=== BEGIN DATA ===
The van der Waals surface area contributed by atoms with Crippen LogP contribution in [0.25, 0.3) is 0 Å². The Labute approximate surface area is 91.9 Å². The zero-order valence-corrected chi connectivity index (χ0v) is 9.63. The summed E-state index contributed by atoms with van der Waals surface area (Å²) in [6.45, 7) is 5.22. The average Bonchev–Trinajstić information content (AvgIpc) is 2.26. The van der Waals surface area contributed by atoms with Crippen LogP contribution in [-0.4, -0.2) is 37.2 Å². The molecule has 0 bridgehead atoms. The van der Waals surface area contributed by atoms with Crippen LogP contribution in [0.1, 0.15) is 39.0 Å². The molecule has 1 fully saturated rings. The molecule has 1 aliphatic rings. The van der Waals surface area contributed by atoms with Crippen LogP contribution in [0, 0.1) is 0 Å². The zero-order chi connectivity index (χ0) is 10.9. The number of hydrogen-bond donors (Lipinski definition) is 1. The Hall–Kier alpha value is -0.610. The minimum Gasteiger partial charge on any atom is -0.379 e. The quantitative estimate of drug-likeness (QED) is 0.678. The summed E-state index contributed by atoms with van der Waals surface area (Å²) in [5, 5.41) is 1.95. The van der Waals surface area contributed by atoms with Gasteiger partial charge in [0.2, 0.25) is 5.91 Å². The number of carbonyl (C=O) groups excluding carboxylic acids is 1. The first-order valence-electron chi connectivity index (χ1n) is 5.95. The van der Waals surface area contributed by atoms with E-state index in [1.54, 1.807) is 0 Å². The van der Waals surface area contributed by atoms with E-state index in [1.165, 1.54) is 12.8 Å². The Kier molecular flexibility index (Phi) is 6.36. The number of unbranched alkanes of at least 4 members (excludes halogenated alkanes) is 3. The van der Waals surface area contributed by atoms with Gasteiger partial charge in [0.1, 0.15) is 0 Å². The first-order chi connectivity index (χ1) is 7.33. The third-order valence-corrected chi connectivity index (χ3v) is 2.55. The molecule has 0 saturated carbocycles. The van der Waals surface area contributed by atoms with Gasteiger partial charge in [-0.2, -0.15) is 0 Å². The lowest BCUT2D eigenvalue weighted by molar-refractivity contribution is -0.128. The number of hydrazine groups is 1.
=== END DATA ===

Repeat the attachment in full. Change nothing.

The van der Waals surface area contributed by atoms with Crippen LogP contribution in [0.25, 0.3) is 0 Å². The Labute approximate surface area is 91.9 Å². The zero-order valence-corrected chi connectivity index (χ0v) is 9.63. The summed E-state index contributed by atoms with van der Waals surface area (Å²) in [6.45, 7) is 5.22. The average Bonchev–Trinajstić information content (AvgIpc) is 2.26. The van der Waals surface area contributed by atoms with Crippen LogP contribution in [-0.4, -0.2) is 37.2 Å². The molecule has 0 bridgehead atoms. The van der Waals surface area contributed by atoms with Crippen LogP contribution in [0.1, 0.15) is 39.0 Å². The molecule has 1 fully saturated rings. The molecule has 1 aliphatic rings. The van der Waals surface area contributed by atoms with Crippen LogP contribution in [0, 0.1) is 0 Å². The zero-order chi connectivity index (χ0) is 10.9. The number of hydrogen-bond donors (Lipinski definition) is 1. The Hall–Kier alpha value is -0.610. The minimum Gasteiger partial charge on any atom is -0.379 e. The quantitative estimate of drug-likeness (QED) is 0.678. The summed E-state index contributed by atoms with van der Waals surface area (Å²) in [5, 5.41) is 1.95. The van der Waals surface area contributed by atoms with Gasteiger partial charge in [0.2, 0.25) is 5.91 Å². The number of carbonyl (C=O) groups excluding carboxylic acids is 1. The first-order valence-electron chi connectivity index (χ1n) is 5.95. The van der Waals surface area contributed by atoms with E-state index in [1.54, 1.807) is 0 Å². The van der Waals surface area contributed by atoms with E-state index in [1.165, 1.54) is 12.8 Å². The Kier molecular flexibility index (Phi) is 6.36. The number of unbranched alkanes of at least 4 members (excludes halogenated alkanes) is 3. The van der Waals surface area contributed by atoms with Gasteiger partial charge in [0.1, 0.15) is 0 Å². The first-order chi connectivity index (χ1) is 7.33. The third-order valence-corrected chi connectivity index (χ3v) is 2.55. The molecule has 0 saturated carbocycles. The van der Waals surface area contributed by atoms with Gasteiger partial charge in [-0.2, -0.15) is 0 Å². The lowest BCUT2D eigenvalue weighted by molar-refractivity contribution is -0.128. The number of hydrazine groups is 1.